Latter-day Saint scripture discussed it specifically:

15 Therefore, if a man marry him a wife in the world, and he marry her not by me nor by my word, and he covenant with her so long as he is in the world and she with him, their covenant and marriage are not of force when they are dead, and when they are out of the world; therefore, they are not bound by any law when they are out of the world.
16 Therefore, when they are out of the world they neither marry nor are given in marriage; but are appointed angels in heaven, which angels are ministering servants, to minister for those who are worthy of a far more, and an exceeding, and an eternal weight of glory.
17 For these angels did not abide my law; therefore, they cannot be enlarged, but remain separately and singly, without exaltation, in their saved condition, to all eternity; and from henceforth are not gods, but are angels of God forever and ever (D&C 132꞉15-17) (emphasis added)

Joseph did not need to go back and correct the Bible each time he received a new revelation

So if the Doctrine and Covenants clarifies or corrects a teaching the Bible, then why didn't Joseph go back and correct the Bible as well? Because it simply wasn't necessary for him to continuously revise the Bible based upon new revelation. The Doctrine and Covenants, like the Book of Mormon, is considered to be scripture and an equal companion to the Bible. That is, after all, the purpose of receiving new scripture..

When Joseph Smith performed his inspired "translation" of the Bible, he clarified and revised a number of items. This was a continuous process that involved various portions of the Bible - it was not performed from "start to finish." He did not consider it necessary to revise the Bible every single time he received a new revelation.

Response to claim: 530-534 - The endowment has been changed over the years

The author(s) of The Changing World of Mormonism make(s) the following claim:

The endowment has been changed over the years.

Author's sources:

FAIR's Response

Fact checking results: This claim is based upon correct information - The author is providing knowledge concerning some particular fact, subject, or event

The method of presentation of the endowment has changed over the years.

Question: Why would the Church remove or alter elements of the temple ceremony if these ceremonies were revealed by God?

There is a difference between the ordinance of the endowment and the mechanism used in the presentation of the ordinance

Latter-day Saints believe that the Temple endowment is an eternal ordinance that Joseph Smith received by revelation from God. Why, then, have changes been made to it several times since it was first revealed?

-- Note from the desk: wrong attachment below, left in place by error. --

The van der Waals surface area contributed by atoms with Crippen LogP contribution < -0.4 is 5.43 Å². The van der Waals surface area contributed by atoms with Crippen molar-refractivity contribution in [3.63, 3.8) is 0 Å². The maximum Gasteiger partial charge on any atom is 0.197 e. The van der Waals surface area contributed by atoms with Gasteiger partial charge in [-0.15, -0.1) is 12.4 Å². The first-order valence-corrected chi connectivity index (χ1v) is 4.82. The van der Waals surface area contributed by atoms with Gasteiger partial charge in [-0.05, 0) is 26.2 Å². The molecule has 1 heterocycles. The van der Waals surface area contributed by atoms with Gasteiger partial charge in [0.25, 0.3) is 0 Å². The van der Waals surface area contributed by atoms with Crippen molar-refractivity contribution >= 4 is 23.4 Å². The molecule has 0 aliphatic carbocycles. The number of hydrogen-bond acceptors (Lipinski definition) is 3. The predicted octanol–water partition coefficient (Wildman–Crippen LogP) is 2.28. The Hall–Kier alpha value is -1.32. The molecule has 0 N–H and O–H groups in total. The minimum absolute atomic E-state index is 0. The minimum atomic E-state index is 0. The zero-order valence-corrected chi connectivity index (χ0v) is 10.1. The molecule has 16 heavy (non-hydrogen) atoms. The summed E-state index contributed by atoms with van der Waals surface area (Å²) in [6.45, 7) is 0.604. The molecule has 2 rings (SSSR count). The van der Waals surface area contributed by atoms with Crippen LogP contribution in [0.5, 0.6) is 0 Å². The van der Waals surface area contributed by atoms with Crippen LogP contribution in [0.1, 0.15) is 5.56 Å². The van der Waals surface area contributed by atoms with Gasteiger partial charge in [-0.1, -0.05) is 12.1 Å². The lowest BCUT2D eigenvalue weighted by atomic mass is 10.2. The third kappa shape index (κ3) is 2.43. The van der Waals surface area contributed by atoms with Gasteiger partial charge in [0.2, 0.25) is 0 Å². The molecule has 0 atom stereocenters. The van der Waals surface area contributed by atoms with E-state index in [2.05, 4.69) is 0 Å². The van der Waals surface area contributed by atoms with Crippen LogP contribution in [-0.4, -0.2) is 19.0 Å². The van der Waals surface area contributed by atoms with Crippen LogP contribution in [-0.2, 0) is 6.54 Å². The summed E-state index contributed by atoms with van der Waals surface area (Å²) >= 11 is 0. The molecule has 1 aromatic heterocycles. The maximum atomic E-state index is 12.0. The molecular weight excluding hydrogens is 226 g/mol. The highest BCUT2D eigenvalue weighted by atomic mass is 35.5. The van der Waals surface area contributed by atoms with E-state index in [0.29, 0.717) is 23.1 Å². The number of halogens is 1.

People sometimes confuse the ordinance of the endowment with the presentation of the endowment. The presentation has undergone many changes since the time of Joseph Smith as it is adjusted to meet the needs of a modern and ever changing membership.

Joseph Smith restored the endowment ordinance, but the method of presentation of the ordinance is adapted to fit the needs of the times. There would be no point in having continuing revelation, a founding idea of our faith, if we are not permitted to advance and meet new needs. God’s directives and how He deals with His people may vary according to His people’s understanding and needs. God doesn’t tell everyone to build an ark and wait for a flood. Changes sometimes occur as a result of God dealing with His children according to their changing circumstances.

Question: Did ceremonies or practices ever change in the ancient Church?

Major changes in practices took place during Jesus Christ’s ministry

We know that major changes in practices took place during Jesus Christ’s ministry. Christ fulfilled the Law of Moses and practices associated with that law were no longer necessary. Changes also took place after Christ's earthly ministry. For example, Christ originally taught the gospel only to the lost sheep of the House of Israel (Matt. 15:24) and forbade His apostles from going to the Gentiles (Matthew 10:5–6). After Jesus' death Peter was commanded by an angel to take the gospel to all people (Acts 10, Acts 11; Matt 28:19). Following Jesus Christ’s mortal ministry the practice of circumcision also became unnecessary (Acts 15, Galatians 6:15). Changes in the Church are sometimes necessary. Such changes, however, must be done by inspiration or revelation from the head of the Church, who is Jesus Christ.

Relative truths can change, while absolute truths do not